After studying a Diploma of Screen and Media, Tom Blackwell climbed the film industry ladder to a job with an emerging New Zealand production house.
Research assistant and soon-to-be executive producer’s assistant with the Auckland-based General Film Corporation (GFC), Blackwell secured the role after interning on the set of a documentary in Wollongong.
Among media archiving and assistant editing, the job has also taken Blackwell to the renowned Cannes Film Festival with Screen Australia and the New Zealand Film Commission.
At Cannes, Blackwell met directors, producers and festival directors he admired and was reminded of his love for film and the industry.
“There’s a lot to love, like the storytelling and creative collaboration are obvious ones,” he said.
“There are many small rewards too, like unexpected brilliance coming from seemingly down moments.”
But before Blackwell found himself in Cannes, he was studying a Diploma of Screen and Media at RMIT, preparing himself for the harsh realities of the industry.
“It’s incredibly competitive and you have to be willing to put yourself out of your comfort zone,” he said.
“But the diploma was enough to educate and inform me at a base level and enter the industry feeling confident.”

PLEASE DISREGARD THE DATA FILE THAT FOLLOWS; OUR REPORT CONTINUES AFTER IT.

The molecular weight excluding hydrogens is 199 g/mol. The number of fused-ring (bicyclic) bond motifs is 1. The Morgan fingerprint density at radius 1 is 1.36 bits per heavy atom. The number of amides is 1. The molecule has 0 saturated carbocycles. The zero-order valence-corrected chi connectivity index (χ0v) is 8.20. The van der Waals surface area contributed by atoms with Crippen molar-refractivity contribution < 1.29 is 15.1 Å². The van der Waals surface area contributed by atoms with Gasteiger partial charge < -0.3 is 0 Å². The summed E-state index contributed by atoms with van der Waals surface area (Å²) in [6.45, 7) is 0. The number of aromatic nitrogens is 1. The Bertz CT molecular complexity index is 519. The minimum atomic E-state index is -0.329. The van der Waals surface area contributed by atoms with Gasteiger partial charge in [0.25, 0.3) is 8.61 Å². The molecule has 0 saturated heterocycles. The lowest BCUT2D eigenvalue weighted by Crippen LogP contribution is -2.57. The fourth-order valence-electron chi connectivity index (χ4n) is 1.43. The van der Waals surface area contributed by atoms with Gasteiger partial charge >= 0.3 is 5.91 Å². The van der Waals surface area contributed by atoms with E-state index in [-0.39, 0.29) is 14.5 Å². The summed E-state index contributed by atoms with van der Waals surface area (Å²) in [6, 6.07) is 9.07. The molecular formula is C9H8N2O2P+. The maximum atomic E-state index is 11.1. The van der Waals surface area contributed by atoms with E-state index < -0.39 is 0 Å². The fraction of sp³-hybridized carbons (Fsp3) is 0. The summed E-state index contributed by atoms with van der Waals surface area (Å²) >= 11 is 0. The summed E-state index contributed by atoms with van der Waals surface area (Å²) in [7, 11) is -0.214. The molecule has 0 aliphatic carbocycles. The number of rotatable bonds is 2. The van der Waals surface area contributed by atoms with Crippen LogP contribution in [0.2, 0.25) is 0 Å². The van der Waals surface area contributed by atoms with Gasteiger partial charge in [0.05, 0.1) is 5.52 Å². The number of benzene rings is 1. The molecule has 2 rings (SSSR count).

One of the most memorable experiences during the program, Blackwell said, was his trip to Cambodia, where students were given the chance to create a documentary on a non-governmental organisation (NGO).
Reaching out to the Cambodian community and stepping into filmmaking in a new country has made a lasting impact on the young producer.
“It was challenging and I had to learn quickly, but it was rewarding for me to make a film that the community were delighted by,” he said.
Blackwell recalled a touching moment during his time in Cambodia, when an interviewee’s parents travelled for hours from another village to be with their son after the shoot.
“It’s been one of the greatest opportunities RMIT has given me.”
Since then, he has learnt how important it is to make an impression early on in one’s career, something that his Cannes visit only reinforced.
The “speed-dating” environment meant networking was a crucial part of attending functions at the festival.
“Regardless of your experience and comfort level, you must make an effort,” Blackwell advised.
“These little chats and meetings add up to better knowledge of the industry, more confidence, and potentially a job.”
Blackwell said courage shouldn’t be underestimated in a dog-eat-dog world like the film industry, suggesting that “if you don’t ask, you won’t get”.
“Some of the best advice I’ve ever gotten about the film business was that the most talented and creative individuals are not the ones who often succeed: it goes to those who show absolute interest and dedication.”
Although confidence is valued, Blackwell also recommended staying humble when surrounded by people who have years of experience under their belts.
“Do not pretend to know more than you do. People will rarely have any expectations of you and understand that you are a beginner,” he said.
But what has ultimately kept Blackwell coming back for more is his appreciation for how film can unite society.
“Not only can minority stories be heard, but film offers a healthy and sometimes intelligent escapism that brings people together.”
Story: Jennifer Park